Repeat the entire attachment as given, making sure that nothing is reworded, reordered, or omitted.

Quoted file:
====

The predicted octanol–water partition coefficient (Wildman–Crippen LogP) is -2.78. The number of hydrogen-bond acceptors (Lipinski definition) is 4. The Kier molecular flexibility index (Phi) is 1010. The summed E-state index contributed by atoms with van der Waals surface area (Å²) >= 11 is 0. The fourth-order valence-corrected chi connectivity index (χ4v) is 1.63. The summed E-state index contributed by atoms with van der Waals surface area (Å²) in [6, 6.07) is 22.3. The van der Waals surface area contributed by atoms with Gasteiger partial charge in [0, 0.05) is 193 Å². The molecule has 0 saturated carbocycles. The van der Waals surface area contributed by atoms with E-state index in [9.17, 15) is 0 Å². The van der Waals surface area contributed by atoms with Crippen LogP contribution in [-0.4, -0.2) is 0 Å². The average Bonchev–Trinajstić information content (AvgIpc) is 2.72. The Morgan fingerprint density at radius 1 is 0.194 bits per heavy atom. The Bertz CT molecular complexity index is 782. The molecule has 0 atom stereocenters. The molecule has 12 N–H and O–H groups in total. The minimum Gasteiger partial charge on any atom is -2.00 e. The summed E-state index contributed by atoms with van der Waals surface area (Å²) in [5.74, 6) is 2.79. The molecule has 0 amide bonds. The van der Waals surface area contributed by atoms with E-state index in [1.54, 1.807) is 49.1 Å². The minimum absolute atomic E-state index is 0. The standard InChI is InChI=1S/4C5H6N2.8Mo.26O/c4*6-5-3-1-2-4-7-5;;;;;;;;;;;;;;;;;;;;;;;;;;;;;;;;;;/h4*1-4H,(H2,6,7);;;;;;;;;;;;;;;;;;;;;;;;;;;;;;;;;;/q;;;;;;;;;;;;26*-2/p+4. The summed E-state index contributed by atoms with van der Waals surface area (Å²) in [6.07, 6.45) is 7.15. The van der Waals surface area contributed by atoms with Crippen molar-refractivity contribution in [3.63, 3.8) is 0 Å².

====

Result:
The predicted octanol–water partition coefficient (Wildman–Crippen LogP) is -2.78. The number of hydrogen-bond acceptors (Lipinski definition) is 4. The Kier molecular flexibility index (Phi) is 1010. The summed E-state index contributed by atoms with van der Waals surface area (Å²) >= 11 is 0. The fourth-order valence-corrected chi connectivity index (χ4v) is 1.63. The summed E-state index contributed by atoms with van der Waals surface area (Å²) in [6, 6.07) is 22.3. The van der Waals surface area contributed by atoms with Gasteiger partial charge in [0, 0.05) is 193 Å². The molecule has 0 saturated carbocycles. The van der Waals surface area contributed by atoms with E-state index in [9.17, 15) is 0 Å². The van der Waals surface area contributed by atoms with Crippen LogP contribution in [-0.4, -0.2) is 0 Å². The average Bonchev–Trinajstić information content (AvgIpc) is 2.72. The Morgan fingerprint density at radius 1 is 0.194 bits per heavy atom. The Bertz CT molecular complexity index is 782. The molecule has 0 atom stereocenters. The molecule has 12 N–H and O–H groups in total. The minimum Gasteiger partial charge on any atom is -2.00 e. The summed E-state index contributed by atoms with van der Waals surface area (Å²) in [5.74, 6) is 2.79. The molecule has 0 amide bonds. The van der Waals surface area contributed by atoms with E-state index in [1.54, 1.807) is 49.1 Å². The minimum absolute atomic E-state index is 0. The standard InChI is InChI=1S/4C5H6N2.8Mo.26O/c4*6-5-3-1-2-4-7-5;;;;;;;;;;;;;;;;;;;;;;;;;;;;;;;;;;/h4*1-4H,(H2,6,7);;;;;;;;;;;;;;;;;;;;;;;;;;;;;;;;;;/q;;;;;;;;;;;;26*-2/p+4. The summed E-state index contributed by atoms with van der Waals surface area (Å²) in [6.07, 6.45) is 7.15. The van der Waals surface area contributed by atoms with Crippen molar-refractivity contribution in [3.63, 3.8) is 0 Å².